A San Francisco Chronicle Best Book of the Year
Recommended Summer Reading -- Louise Erdrich, New York Times
"Gisleson writes with wit, warmth, and a spiritual devotion to books...Her search for purpose and connection amid chaos and loss permeates even the most heart-wrenching moments of The Futilitarians--and it's what turns the book from a meditation on reading to a celebration of being." --Jason Heller, NPR
Anne Gisleson had lost her twin sisters, been forced to flee her home during Hurricane Katrina, and watched cancer take the life of her beloved father. Before she met her husband, Brad, he had suffered his own trauma, losing his partner and the mother of his son to cancer in her early thirties. "How do we keep moving forward," Anne asks, "amid all this loss and threat?" The answer: "We do it together."
While forging their happiness, Anne and Brad found that their friends had been suffering their own crises: loved ones gone, rocky marriages, jobs lost or gained. Together they formed what they called the Existential Crisis Reading Group, jokingly dubbed "the Futilitarians." From Epicurus to Tolstoy, from Cheever to Amis, they read and talked about the questions that dogged them most. In the year after her father's death, these living-room gatherings in post-Katrina New Orleans helped Anne blaze a trail out of her well-worn grief and finally share the untold story of her family.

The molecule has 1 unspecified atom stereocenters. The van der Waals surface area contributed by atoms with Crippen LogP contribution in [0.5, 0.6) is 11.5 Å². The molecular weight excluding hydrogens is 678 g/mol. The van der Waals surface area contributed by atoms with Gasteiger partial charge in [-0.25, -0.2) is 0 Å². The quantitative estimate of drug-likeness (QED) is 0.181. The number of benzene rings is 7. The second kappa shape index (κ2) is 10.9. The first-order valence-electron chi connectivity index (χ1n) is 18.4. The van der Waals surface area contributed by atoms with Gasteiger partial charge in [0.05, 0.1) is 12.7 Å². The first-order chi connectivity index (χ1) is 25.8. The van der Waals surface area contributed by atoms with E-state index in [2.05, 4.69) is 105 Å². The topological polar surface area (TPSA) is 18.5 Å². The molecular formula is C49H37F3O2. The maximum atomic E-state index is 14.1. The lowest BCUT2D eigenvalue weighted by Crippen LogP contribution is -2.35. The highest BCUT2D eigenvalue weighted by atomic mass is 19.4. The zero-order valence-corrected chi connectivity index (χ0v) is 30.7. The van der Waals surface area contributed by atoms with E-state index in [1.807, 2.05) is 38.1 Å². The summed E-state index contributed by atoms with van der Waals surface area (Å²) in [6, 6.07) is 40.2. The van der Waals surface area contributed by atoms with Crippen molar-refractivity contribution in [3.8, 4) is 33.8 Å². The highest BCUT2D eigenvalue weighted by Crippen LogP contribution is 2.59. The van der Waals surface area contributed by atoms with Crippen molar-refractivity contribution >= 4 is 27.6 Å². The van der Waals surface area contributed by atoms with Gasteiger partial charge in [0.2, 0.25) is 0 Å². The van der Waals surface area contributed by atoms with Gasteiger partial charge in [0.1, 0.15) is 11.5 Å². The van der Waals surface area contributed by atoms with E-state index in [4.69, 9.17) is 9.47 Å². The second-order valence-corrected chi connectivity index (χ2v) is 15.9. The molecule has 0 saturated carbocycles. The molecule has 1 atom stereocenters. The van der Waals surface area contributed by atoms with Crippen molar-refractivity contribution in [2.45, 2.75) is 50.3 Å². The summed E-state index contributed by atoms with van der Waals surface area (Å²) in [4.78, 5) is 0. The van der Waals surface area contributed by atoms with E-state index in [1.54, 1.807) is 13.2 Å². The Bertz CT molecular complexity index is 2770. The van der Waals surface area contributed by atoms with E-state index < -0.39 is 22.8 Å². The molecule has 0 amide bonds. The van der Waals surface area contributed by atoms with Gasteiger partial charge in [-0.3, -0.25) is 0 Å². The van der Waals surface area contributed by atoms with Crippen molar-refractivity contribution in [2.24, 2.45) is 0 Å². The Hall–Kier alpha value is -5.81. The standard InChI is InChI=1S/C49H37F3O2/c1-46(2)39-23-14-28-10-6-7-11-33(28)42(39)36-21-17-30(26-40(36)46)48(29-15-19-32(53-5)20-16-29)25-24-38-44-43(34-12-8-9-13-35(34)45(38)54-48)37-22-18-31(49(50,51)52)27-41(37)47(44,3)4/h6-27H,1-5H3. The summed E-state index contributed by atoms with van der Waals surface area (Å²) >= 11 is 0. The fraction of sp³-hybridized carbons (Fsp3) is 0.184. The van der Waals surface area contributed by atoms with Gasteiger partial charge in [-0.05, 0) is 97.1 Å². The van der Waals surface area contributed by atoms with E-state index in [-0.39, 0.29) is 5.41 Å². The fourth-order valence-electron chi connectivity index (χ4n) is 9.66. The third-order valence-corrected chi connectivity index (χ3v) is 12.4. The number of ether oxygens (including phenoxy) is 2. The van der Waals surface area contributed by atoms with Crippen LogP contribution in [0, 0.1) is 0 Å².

Written with wisdom, soul, and a playful sense of humor, The Futilitarians is a guide to living curiously and fully.
Gisleson's memoir is a compassionate journey through personal grief, as well as a smart compendium of literature. After the suicides of her twin sisters (Rachel and Rebecca) and the destruction Hurricane Katrina wreaks in her hometown of New Orleans, Gisleson and her husband Brad bring friends together in what they called the Existential Crisis Reading Group, or ECRG. Gisleson, who's written for the Atlantic and the Oxford American, documents a year in which she and the ECRG explore the meaning of life as they read, drink, and share ideas. What ensues is a dynamic examination of human suffering and human joy. They discuss an all-star lineup of literature including the works of Kingsley Amis, Epicurus, Clarice Lispector, Shel Silverstein, and Leo Tolstoy, to name a few. Gisleson nicely evokes the Catholic teachings she learned from her parents; most moving, though, is her hard look at her twin sisters' lives: both were fraught with mental illness and addiction, traits shared by their father, who was a death-row lawyer in Louisiana. Her narrative is a wonderful look at friendship and grief, as well as an enlightening personal literary journey. Correction: This review originally incorrectly listed the book's title and author's name. Both have been corrected.